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September 30, 2008

A False Future Glimpsed

Donald Pittenger writes:

Dear Blowhards --

Towards the end of my high school career I'd often hop a bus for downtown after school and get off near the Seattle Public Library's main branch, an old, gray Carnegie donation. Then I'd spend an hour or so browsing the art, architecture and some other sections before walking the two blocks to my father's office to hitch a ride home with him.

Most of the architecture books I studied dealt with Modernism, and I had totally bought into its ideology/religion at that time. Maybe one reason I did so was because hardly any significant Modernist structures had been built in Seattle by the mid-1950s, so I had no idea of the visual damage they would cause. The International Style (the Museum of Modern Art's name for it) buildings I saw were in the form of drawings, models and photos in books and architecture magazines. They looked clean and exciting. Particularly seductive was the work of Ludwig Mies van der Rohe.

Here is one of his proposals from around 1920.


This sort of thing would give my college architectural history professor heart throbs. Form following function. Truth to materials. And you can see it all! Clearly!!

Too bad for Mies and the Prof that real buildings almost never came off that way. Except at night when rooms are lighted, glass-clad buildings simply reflect stuff, a characteristic more recent architects have exploited.

Nevertheless, once in a while one can glimpse in reality what van der Rohe and his kind had intended. Below is a recent photo I took of a building under construction in Toronto. Lighting conditions were just right to give it the effect Mies was striving for.




posted by Donald at September 30, 2008


Back when Mies first designed those "see-through" buildings, the technology of thin-films and heat reflective glass was in its infancy (if it existed at all). He drew those plans like that because modern plate glass really did not exist. By solving the problem of how to reflect infra-red and other heat inducing wavelengths, we also created the reflective quality of the modern glass-clad buildings. That technology made the modern skyscraper possible. A nasty trade-off which has blighted thousands of urban areas.

Posted by: Charlton Griffin on September 30, 2008 7:52 PM

Donald wrote:

. . . and I had totally bought into its ideology/religion at that time. Maybe one reason I did so was because hardly any significant Modernist structures had been built in Seattle by the mid-1950s, so I had no idea of the visual damage they would cause.

Benjamin writes:

I once bought into it also -- and even today in NYC lots of people still apparently buy into it. Why?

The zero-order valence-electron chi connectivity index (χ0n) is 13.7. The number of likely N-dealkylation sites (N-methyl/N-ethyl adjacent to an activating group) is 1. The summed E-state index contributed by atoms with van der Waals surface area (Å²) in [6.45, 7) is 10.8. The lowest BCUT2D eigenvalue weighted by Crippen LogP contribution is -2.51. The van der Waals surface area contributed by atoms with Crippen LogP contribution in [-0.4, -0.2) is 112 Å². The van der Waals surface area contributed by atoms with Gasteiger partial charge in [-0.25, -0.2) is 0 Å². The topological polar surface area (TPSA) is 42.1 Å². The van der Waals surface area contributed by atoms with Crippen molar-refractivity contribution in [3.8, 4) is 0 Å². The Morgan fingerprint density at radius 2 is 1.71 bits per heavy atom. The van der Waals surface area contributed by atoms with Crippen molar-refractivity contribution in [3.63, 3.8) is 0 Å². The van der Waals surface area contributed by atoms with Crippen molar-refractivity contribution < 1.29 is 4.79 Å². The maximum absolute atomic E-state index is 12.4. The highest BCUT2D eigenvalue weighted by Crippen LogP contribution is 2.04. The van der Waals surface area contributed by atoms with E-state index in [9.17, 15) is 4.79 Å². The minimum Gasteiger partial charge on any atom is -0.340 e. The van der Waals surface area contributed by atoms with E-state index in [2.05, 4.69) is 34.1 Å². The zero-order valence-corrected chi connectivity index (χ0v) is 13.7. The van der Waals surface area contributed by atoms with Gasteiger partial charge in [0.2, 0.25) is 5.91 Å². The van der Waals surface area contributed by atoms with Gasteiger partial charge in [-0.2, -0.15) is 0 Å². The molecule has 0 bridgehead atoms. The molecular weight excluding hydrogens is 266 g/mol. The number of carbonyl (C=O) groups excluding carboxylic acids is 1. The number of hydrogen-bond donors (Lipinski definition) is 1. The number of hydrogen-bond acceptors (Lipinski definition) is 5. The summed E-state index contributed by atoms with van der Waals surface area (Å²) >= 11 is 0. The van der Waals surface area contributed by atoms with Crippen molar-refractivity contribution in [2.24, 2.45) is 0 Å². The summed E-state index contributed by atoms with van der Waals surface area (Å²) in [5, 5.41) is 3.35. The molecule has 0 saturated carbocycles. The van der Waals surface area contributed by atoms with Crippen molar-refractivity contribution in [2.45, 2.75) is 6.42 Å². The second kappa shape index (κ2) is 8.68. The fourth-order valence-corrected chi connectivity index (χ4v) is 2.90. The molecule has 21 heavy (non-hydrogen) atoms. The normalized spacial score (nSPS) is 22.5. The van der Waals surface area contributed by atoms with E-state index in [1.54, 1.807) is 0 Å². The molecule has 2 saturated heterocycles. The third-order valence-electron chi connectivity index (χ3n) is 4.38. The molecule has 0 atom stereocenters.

One tentative theory: People don't distinguish between a superficial visual appeal in the photographs and actually living with a building day in and day out (though all kinds of weather, etc.).

And once the buildings are in place (e.g., Silver Towers [although this isn't a glass building]), people lose sight of what once was or could have been in terms of real life experiences. And it seems to me that traditional architecture "loses out" to orthodox modernism, in visual representations, especially with photographs which don't seem to capture well the value of traditional architecture and THE ENVIRONMENT that it creates.

My disenchantment with orthodox modernism really began to blossom, as you suggest, when I began to actually experience the buildings in real life, especially in a detailed way or on an everyday basis.

- - - - - -

In my Modern Architecture "101" class in college (in the late 1960s), I remember the instructor pointing out some problems with modernism in general and with Mies van der Rohe's glass skyscrapers in particular (even though he was pro-modernist).

One of the problems he pointed out was that the see-through effect is quickly lost once the building is occupied. (And he may have also pointed out that even in an empty skyscraper, only a few floors are ever see-through anyway because the ceiling and floor planes render the see-through effect impossible for the other floors -- unless they are also constructed of glass and the building is totally unoccupied.

If I remember correctly, one quirky problem he also pointed out was with Lever House -- the men's rooms were placed on the outside (of this thin buiding) and the architect didn't flinch from continuing with his glass walls (but just added blinds). Many years later I remembered this when I was working as an office temp in Lever House and went to the men's room. Indeed the walls were glass and in this particular men's room the blinds were open (and either broken or difficult to close). (Funny thing, though, a little later I happened to temp in the offices directly across the street and found out that no one, in this office anyway, had ever noticed the men's room with the glass walls across the street. (Lever House has since been renovated, and I'm not sure if the set-up is still the same.)

- - - - -

When I was a kid, the Lever House was new and it really created waves. My mother was so taken with it she took me into Manhattan to see the "glass building." When I saw it, I was really disappointed. As a kid, I actually expected a totally glass building with not only glass walls but glass columns, glass floors and ceilings etc.!

- - - - - -